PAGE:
Recently I’ve been working on some website localisation projects with a core of 5 translators. The work has been fun and rewarding, not least because we’ve been lucky enough to work with a few great clients who involved their creative team right from the start. In fact, it was working with two of these clients which inspired me to write Why You Need A Language Partner To Take Your Business Global (nobody’s going to plagiarise that bad boy, huh?!) for the Huffington Post. It was also made immensely fun by the interactive, team approach that was adopted for the project; producing a real sense of camaraderie and resulting in some great work because of the collaborative manner of working.

Localising content

To be honest though, the project might not have gone so well if the client hadn’t been clear from the start on the process of localising their content. Back when the project was first mooted, I provided some hints and tips about localising; which I now provide to many prospects. It’s a bit of a cheat sheet and helps clients figure out how to work with their language professionals to achieve a result that everyone’s happy with. It might result in business for me and my company, or it might not. The client might take the information and go to another provider, they might use it as a dartboard or they might give me a call back. That’s a risk I’m willing to take, as when it comes to something as niche as localising (well, translating too) I feel that the more information out there, the better!


So, here’s a (slightly edited) version of the hints and tips on localisation I’ve given to clients.

What’s the difference between localising and translating?

The truth is you’ll find that these terms are used interchangeably a lot. When it comes down to it, though, translation deals with translating a text from one language into another, e.g. English into French. Localisation, as its name might suggest, will take care of the “local” part – to use our French example, it will make sure that the French content is appropriate for the country it will be consumed in, so it could be localised for the French Canadian market.

Handy Hints for Localising Your Website

Decide your target markets – chat with your web team, they’ll be able to provide insight into where your visitors are coming from and terms they are searching. You can use this information to choose your languages/language variants appropriately.

On that note, be aware of language variations and variants – US English and UK English can be quite different, just like the Portuguese spoken in Portugal differs from Brazilian Portuguese. Make sure you are localising for the right country!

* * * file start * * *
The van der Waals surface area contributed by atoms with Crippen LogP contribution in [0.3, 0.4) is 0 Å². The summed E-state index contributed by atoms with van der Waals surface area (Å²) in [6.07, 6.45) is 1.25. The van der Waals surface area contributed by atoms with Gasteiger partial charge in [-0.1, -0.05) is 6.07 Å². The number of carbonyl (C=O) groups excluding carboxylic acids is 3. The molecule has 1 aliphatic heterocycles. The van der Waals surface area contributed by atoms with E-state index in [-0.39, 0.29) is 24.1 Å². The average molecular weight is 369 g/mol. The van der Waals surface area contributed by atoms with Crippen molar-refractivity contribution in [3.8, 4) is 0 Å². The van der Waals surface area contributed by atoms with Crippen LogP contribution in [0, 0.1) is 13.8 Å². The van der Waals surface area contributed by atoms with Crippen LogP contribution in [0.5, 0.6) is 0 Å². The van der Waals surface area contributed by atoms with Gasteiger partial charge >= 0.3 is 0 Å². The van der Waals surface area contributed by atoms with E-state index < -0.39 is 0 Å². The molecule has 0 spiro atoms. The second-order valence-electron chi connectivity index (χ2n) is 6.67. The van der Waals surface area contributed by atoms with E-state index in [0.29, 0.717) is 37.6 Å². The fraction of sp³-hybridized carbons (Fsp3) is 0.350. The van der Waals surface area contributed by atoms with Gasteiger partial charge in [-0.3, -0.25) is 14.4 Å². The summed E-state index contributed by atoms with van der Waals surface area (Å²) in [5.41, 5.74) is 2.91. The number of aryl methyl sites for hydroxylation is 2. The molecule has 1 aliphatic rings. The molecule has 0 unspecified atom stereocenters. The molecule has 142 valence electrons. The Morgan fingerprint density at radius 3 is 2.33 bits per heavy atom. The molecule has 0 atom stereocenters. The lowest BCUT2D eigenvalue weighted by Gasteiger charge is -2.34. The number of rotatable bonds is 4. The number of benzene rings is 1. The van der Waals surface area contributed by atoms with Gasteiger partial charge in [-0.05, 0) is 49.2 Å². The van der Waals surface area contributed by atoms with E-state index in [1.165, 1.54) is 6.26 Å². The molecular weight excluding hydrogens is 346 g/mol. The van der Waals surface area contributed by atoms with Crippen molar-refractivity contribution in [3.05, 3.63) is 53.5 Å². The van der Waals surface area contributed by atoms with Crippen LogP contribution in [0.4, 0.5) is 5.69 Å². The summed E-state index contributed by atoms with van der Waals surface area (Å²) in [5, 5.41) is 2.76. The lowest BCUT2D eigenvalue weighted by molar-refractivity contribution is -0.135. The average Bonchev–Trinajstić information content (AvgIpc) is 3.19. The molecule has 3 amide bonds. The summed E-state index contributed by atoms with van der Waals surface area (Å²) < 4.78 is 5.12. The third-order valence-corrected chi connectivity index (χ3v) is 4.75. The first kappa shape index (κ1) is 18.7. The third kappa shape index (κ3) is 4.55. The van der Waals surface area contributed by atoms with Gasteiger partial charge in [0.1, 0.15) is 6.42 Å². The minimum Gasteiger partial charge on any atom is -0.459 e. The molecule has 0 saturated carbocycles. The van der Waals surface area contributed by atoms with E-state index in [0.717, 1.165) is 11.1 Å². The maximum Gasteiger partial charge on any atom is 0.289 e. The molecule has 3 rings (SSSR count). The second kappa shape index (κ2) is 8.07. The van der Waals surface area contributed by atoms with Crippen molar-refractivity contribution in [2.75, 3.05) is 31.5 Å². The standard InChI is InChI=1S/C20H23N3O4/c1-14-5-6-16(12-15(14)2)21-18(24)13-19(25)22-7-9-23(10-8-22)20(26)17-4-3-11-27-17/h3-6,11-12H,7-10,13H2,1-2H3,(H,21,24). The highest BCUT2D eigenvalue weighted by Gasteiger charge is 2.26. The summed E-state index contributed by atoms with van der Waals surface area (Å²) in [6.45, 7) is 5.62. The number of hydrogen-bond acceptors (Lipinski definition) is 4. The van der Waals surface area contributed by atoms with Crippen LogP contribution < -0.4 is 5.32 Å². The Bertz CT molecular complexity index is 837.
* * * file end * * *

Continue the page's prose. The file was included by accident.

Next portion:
List your prices in the currency of the country you’re targeting, or, provide a currency converter on the website – you want customers to stay on your site!

Think about the working week in the country you’re localising for and provide appropriate support during their business week. For example, in some countries the weekend falls on Friday and Saturday. If your support is remote, consider time zones. Another useful thing to research is the expected working week duration!

Use slang and colloquialisms carefully (and perhaps sparingly) – think about how your content sounds as well as looks. There have been many humorous incidents when content that looked perfectly sensible on the page was transformed into less…appropriate language when read aloud.

Make sure you localise your images, buttons and embedded content. Clients will be put off if they read everything in their own language until they reach the big red BUY NOW button.

Think about getting your language professional to assist with the translations and/or localisation of SEO terms – it’s not much use having a website in 5 different languages if nobody finds it in the first place.

Buzz Word Lingo

Source text or source language: this is the language your website content is already in. For example, the source text of this post is English (UK).

Target text or target language: the language into which your content is being translated. For example: Hello! > Hola! The source language is English, the target language is Spanish.

Word count: your translator or localiser might ask you for a total word count for your content. For a document, that’s usually easy (and they can probably do it) but for a website, it might be trickier, so it’s easier for you to put them in touch with your web team.